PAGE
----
Heritage Locations

Ingleton Viaduct


Striking viaduct across a steep valley with a peculiar history.

Constructor:
Unclassified

Period of construction:
1850 - 1899

Transport Trust plaque:
No

Transport Mode:
Rail

Address:
Ingleton Tourist information Service, The community Centre, Ingleton LA6 3HP

Postcode:
LA6 3HP

Nearest Town:
ingleton

Heritage Centre:
No


Ingleton lay on the route envisaged by the directors of the 'Little' North Western Railway for their route from Skipton to Scotland, aiming to join the Lancaster & Carlisle Railway at Lowgill, south of Tebay. In 1848 they opened their first part of the line from Skipton as far as Ingleton, but paused to draw breath at the southern edge of the steep valley in the middle of the town. Meanwhile the Lancaster & Carlisle planned its link southward from Lowgill towards Ingleton and drew up plans which included the construction of three significant viaducts, at Lowgill, across the Lune, and at Ingleton.


Structures and earthworks consumed the Lune Valley as 1,600 navvies pieced the route together with characteristic Victorian courage. Its 32 km (19 miles) were split into four contractual sections, three of which encompassed substantial viaducts - Lowgill, Lune and Ingleton, the latter being the longest at 244 m (800 ft). (see OTH entries).Forty men were engaged to build it and did so, without loss of life or broken limb, in just two years. The line's resident engineer had the honour of fixing the final keystone in place. Eleven 16 m (57 ft) arches strode across the valley dominating the little town. All was set for the link-up with the 'Little' North Western.

However, the Lancaster and Carlisle Railway, including the Ingleton Branch, was now leased to the LNWR, and the North Western Railway to the Midland. The latter set about doubling the single line into Ingleton from the south, anticipating completion of the new link through to Scotland. The inaugural train pulled in on Monday 16th September 1861, but the two companies were unable to reach agreement for shared use of the Midland station. Consequently, the LNWR opened their own station at the northern end of the viaduct, about a mile out of town. Thus passengers were confronted by a strenuous walk across the viaduct when changing trains.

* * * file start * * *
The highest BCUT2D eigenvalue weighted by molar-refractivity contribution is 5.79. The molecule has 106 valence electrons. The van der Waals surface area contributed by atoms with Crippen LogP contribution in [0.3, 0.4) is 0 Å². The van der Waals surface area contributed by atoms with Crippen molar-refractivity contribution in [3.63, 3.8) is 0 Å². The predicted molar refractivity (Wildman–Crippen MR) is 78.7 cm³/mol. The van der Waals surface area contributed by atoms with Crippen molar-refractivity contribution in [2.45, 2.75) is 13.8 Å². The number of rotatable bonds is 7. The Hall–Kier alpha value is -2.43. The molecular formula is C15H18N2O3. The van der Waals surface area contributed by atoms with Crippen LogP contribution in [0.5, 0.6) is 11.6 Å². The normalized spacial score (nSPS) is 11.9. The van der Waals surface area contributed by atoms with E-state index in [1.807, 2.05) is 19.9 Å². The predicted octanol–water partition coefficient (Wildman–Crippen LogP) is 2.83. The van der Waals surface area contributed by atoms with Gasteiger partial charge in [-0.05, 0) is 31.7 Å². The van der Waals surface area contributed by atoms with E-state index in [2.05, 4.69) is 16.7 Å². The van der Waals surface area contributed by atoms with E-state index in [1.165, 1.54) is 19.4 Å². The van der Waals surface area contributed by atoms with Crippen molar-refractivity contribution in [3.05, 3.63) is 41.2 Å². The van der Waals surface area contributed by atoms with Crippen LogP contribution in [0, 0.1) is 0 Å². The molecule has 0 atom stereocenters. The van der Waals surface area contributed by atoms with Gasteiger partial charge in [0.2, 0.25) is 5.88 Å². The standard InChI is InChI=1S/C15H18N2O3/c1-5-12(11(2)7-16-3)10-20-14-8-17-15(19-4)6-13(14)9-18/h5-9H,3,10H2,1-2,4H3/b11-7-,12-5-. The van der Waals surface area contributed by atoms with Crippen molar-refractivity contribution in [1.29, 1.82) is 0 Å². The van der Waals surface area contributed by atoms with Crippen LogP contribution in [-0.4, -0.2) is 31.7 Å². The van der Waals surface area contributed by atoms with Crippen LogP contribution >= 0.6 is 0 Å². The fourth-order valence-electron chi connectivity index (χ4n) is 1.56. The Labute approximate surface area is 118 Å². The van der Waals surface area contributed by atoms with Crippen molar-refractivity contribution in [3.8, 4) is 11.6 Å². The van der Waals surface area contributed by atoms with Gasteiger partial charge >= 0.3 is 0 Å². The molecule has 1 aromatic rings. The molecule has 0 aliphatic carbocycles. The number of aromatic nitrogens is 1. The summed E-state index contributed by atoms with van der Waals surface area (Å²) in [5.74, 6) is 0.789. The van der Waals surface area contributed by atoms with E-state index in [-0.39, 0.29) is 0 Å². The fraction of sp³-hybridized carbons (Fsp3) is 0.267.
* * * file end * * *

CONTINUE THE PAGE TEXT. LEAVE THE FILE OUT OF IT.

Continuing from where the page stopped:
Services on the LNWR branch were slow - taking an hour from one end to the other - and the LNWR deliberately mis-timed its trains to ensure poor connections with the Midland. The promised through services failed to materialise. The consequence was that the Midland went ahead with building the Settle & Carlisle line in order to get its line to Scotland.

Today the viaduct is till there. The LNWR station has been converted into a tourist information centre, while the site of the Midland station is derelict.


Bibliography:

Bairstow, M. The 'Little' North Western Railway, Martin Bairstow, Leeds, ISBN 1 871944 21X (2000)

Biddle, Gordon, Britain's Historic Railway Buildings, Oxford University Press, ISBN-10: 0198662475 (2003)

Biddle, Gordon & Nock, O.S., The Railway Heritage of Britain : 150 years of railway architecture and engineering, Studio Editions, ISBN-10: 1851705953 (1990)

Biddle, Gordon and Simmons, J., The Oxford Companion to British Railway History, Oxford, ISBN 0 19 211697 5 (1997)

Binns, D., Railways Around Skipton, Wyvern Publications, ASIN B000RZAM9M (1981)

Bonavia, Michael, Historic Railway Sites in Britain, Hale, ISBN 0 7090 3156 4 (1987)

Conolly, W. Philip, British Railways Pre-Grouping Atlas And Gazetteer, Ian Allan Publishing, ISBN 0-7110-0320-3 (1958/97)

Jowett, Alan, Jowett's Railway Atlas of Great Britain and Ireland,  Patrick Stephens Ltd. ISBN 1-8526-0086-1. (March 1989)

Morgan, Bryan, Railways: Civil Engineering, Arrow, ISBN 0 09 908180 6 (1973)

Morgan, Bryan, Railway Relics, Ian Allan, ISBN 0 7110 0092 1 (1969)

Simmons, J., The Railways of Britain, Macmillan, ISBN 0 333 40766 0 (1961-86)

Simmons, J., The Victorian Railway, Thames & Hudson, ISBN 0 500 25110X (1991)

Smith, Martin, British Railway Bridges and Viaducts, Ian Allan, ISBN 0 7110 2273 9 (1994)

Suggitt, G., Lost Railways of Lancashire, Countryside Books, Newbury, ISBN 1 85306 801 2 (2004 reprint)

Western, R. G., The Lowgill Branch, Oakwood, ISBN-10 0853610212 (1971)



Opening Times:
Visible at all times but not accessible.

How To Find:
By road: Off A65/B6255 - once in Ingleton, impossible to miss.

Facilities:


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